Safety Department

By | June 1, 2016

Safety Department

Should the Safety Department Manage Safety?

It’s time to end the artificial division between safety and production. The typical corporate organizational chart isn’t what it used to be! It has gone from fat to flat, dotted lines have largely disappeared and the safety department has been moved around like a chess piece. However, in many organizations, the safety professionals still fill a subject-matter specific management role in safety. In such organizations, operational managers and supervisors tend to let the safety professionals manage safety while they take care of “business.”

There are several potential problems with this model that have driven many high-performing organizations to make changes. The most common of these problems are as follows:

  • It creates an artificial dichotomy between productivity and safety. Workers tend to get their priorities from their immediate supervisor. When the supervisor stresses getting the job done and someone else shows up with another set of priorities like safety, the two tend to conflict. 
  • It lets production managers and supervisors “off the hook” for safety. If the safety person is in charge of safety, why should the production people worry about it? They feel free to concentrate on getting the product out the door or the services delivered. They can train people in job skills and let safety train them how to not get hurt. It drives the dichotomous thinking and excuses production from one of their key areas of responsibility.
  • It distracts safety personnel from important support functions. When safety professionals have to be visible on the shop floor and make their presence felt, they develop a mentality of herding cats. They are chasing the risk-takers like desperate traffic cops rather than helping supervisors to become effective safety coaches. They don’t have time to analyze data or develop proactive strategies when they are enforcers.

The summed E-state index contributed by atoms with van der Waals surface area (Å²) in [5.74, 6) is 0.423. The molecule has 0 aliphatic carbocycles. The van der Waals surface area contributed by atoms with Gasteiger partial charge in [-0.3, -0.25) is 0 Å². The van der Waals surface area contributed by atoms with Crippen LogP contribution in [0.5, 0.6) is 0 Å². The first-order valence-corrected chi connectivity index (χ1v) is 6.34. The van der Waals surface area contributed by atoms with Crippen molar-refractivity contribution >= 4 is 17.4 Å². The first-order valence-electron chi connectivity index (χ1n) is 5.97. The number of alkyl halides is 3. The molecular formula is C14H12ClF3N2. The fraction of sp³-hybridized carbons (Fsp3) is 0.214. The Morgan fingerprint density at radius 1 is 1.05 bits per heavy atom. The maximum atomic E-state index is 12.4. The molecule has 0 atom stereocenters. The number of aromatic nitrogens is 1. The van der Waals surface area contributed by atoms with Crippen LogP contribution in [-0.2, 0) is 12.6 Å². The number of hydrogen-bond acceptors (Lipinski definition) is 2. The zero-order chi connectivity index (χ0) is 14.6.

• It stresses control over culture. The idea that workers must be “overseen” is counterintuitive to developing an effective safety culture. It takes more work up front to develop an excellent safety culture, but the effort is rewarded by decreased need for oversight and increased sustainability over time. 

The most common solution is to restructure the roles, responsibilities and results expected from both safety personnel and production managers and supervisors. This redefinition of job responsibilities may require some adjustment as well as additional training, but it has the potential to solve these common problems and to enable the safety culture to make a significant improvement added Salomón Juan Marcos Villarreal, president of Grupo Denim.